Biographical Sketch of Emmeline Blanche Woodward Harris Whitney Wells

Biographical Database of NAWSA Suffragists, 1890-1920

Biography of Emmeline Blanche Woodward Harris Whitney Wells, 1828-1921

By Dr. Kathryn Mackay, Professor of History and Public History Program Director, Weber State University, Ogden, Utah.

For WASM subscribers, see also the bio sketch in Notable American Women, vol. 3.

Writer, editor, and woman's rights activist.

President, Relief Society.

Emmeline Blanche Woodward Harris Whitney Wells was the most prominent if not the most significant of the Utah woman suffrage leaders. She was part of the circle of women who led ecclesiastical, cultural, and social activities in Utah. She was the editor (1877-1914) of the Woman's Exponent, an influential newspaper which printed women's writings, notices of church meetings, and advocated for women suffrage. Wells was also an admired friend of national suffrage leaders Susan B. Anthony and Elizabeth Cady Stanton.

Wells was born in Petersham, Massachusetts. Graduating from the New Salem Academy, she taught school briefly before marrying James Harris in 1843. The couple were recent converts to the Church of Jesus Christ of Latter-Day Saints and moved with his parents to the headquarters of the church, Nauvoo, Illinois. However, Wells was stranded after Harris left looking for work and never returned. She was taken into the home of Newel K. Whitney (1795-1850) who was a prominent businessman and church leader. She became the third of his eight wives in 1845, committing to the LDS practice of plural marriage. Three years later, the Whitney family, which included Emmeline and her two children, migrated to Utah.

After being widowed, Emmeline worked as a teacher. However, she petitioned for support from another leading member of the LDS church, Daniel Wells (1814-1891), who eventually served as mayor of Salt Lake City. She became the seventh of his eight wives in 1852. They had three daughters, one of whom, Elizabeth Anne Wells Cannon (1859-1942), eventually joined her mother in promoting woman suffrage and served in the Utah House of Representatives, 1913-1915 and 1921.

By the 1860s, Emmeline was involved in church and public service. However, it was her skill as a writer that brought her notice. She wrote articles defending plural marriage and women's rights for the Woman's Exponent and the Woman's Journal, a national suffrage paper. For Wells, women's rights and plural marriage were complementary. She argued that in plural marriage a woman found the personal freedom and independence to exercise her rights as a member of society.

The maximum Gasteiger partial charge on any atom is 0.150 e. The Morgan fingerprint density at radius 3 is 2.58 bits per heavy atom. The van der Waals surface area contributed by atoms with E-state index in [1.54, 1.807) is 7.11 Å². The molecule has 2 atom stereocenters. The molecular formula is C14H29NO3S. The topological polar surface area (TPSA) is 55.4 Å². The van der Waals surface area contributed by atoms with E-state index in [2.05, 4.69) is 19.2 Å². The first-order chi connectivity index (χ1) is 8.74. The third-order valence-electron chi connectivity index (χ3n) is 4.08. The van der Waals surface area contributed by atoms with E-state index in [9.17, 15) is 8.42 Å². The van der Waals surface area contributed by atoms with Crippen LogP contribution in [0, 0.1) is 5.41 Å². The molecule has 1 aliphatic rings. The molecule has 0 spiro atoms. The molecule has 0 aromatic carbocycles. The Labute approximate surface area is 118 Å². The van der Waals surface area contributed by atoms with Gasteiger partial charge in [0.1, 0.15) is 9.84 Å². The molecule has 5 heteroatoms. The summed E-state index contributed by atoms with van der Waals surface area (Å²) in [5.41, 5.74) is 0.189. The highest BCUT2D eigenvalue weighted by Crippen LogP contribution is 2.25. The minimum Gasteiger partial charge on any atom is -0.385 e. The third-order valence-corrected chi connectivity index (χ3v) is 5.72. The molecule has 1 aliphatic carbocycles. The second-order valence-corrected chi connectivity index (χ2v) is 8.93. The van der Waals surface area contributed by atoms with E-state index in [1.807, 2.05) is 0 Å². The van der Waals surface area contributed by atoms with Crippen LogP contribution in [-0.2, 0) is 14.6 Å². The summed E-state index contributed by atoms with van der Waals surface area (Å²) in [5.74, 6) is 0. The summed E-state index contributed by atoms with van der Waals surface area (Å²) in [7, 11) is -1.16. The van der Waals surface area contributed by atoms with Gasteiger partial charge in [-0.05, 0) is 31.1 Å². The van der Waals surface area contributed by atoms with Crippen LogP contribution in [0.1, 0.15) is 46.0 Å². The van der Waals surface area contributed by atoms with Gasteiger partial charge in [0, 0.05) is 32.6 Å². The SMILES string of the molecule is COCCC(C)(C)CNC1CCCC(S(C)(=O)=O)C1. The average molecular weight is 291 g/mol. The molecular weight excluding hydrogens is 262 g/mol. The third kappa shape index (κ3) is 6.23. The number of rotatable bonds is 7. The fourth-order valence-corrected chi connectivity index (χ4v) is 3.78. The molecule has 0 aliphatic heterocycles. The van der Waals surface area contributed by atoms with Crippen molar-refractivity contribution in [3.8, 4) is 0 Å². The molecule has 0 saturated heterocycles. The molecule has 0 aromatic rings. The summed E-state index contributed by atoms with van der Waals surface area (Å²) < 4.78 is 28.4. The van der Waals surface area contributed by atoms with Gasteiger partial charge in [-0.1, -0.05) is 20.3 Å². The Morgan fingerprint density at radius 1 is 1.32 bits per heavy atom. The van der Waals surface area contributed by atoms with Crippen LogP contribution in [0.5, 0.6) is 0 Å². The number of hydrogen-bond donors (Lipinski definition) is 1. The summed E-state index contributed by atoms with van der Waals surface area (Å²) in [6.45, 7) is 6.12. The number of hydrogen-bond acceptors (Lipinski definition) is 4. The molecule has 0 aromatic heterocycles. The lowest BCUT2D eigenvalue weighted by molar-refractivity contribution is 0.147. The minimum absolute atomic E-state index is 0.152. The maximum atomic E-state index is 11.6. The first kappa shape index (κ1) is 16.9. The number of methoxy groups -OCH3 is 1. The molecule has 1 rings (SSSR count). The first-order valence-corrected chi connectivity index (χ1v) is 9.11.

Emmeline began to take an active role in the national suffrage movement after 1879 when LDS church president John Taylor appointed her and Zina Young Card (1850-1931) as delegates to represent Mormon women at the national suffrage convention in Washington, D.C. The invitation had been extended to Utah women by national suffrage leaders since Utah women had been voting in 1870.

After the U.S. Congress rescinded Utah women's voting rights through the Edmunds-Tucker Act of 1887, Emmeline became even more vigorous in her fight for suffrage. For thirty years, she represented Utah women in the National Woman Suffrage Association and the National and International Councils of Women. She regularly traveled to Washington to confer with congressional leaders. In 1899, Wells was invited by the International Council of Women to speak in London as a representative of the United States.

Emmeline lived to see the ratification of the nineteenth amendment. She spent the years between that event and her work making certain the 1895 Utah state constitutional included woman suffrage writing articles and poetry and using her enormous energy to remain active in family and church affairs. She served as the General President of the LDS church Relief Society from 1910 until shortly before her death. On 29 February 1928, the one hundredth anniversary of her birth, several religious and community organizations representing the women of Utah commissioned a marble bust of her to be sculpted and placed in the rotunda of the State Capitol. It was inscribed: "A Fine Soul Who Served Us."


Bennion, Sherilyn Cox. "The Woman's Exponent: Forty-Two Years of Speaking for Women," Utah Historical Quarterly, vol. 44 ((1976): 222-239.

James, Edward T., ed. Notable American Women, 1607-1950. Cambridge, MA: The Belknap Press of Harvard University, 1971. [LINK]

Madsen, Carol Cornwall. An Advocate for Women: The Public Life of Emmeline B. Well, 1820-1920. Salt Lake City: Deseret Books, 2006.

Madsen, Carol Cornwall. Emmeline B. Wells: An Intimate History. Salt Lake City: University of Utah Press, 2017.

Madsen, Carol Cornwall, "Emmeline B. Wells: Romantic Rebel," Supporting Saints: Life Stories of Nineteenth-Century Mormons, ed. Donald Q. Cannon and David J. Whittaker. Provo, UT: Brigham Young University, Religious Studies Center, 1985: 305-41.

Van Wagenen, Lola. Sister-Wives and Suffragists: Polygamy and the Politics of Woman Suffrage, 1870-1896. Provo, Utah: BYU Studies, 2012.

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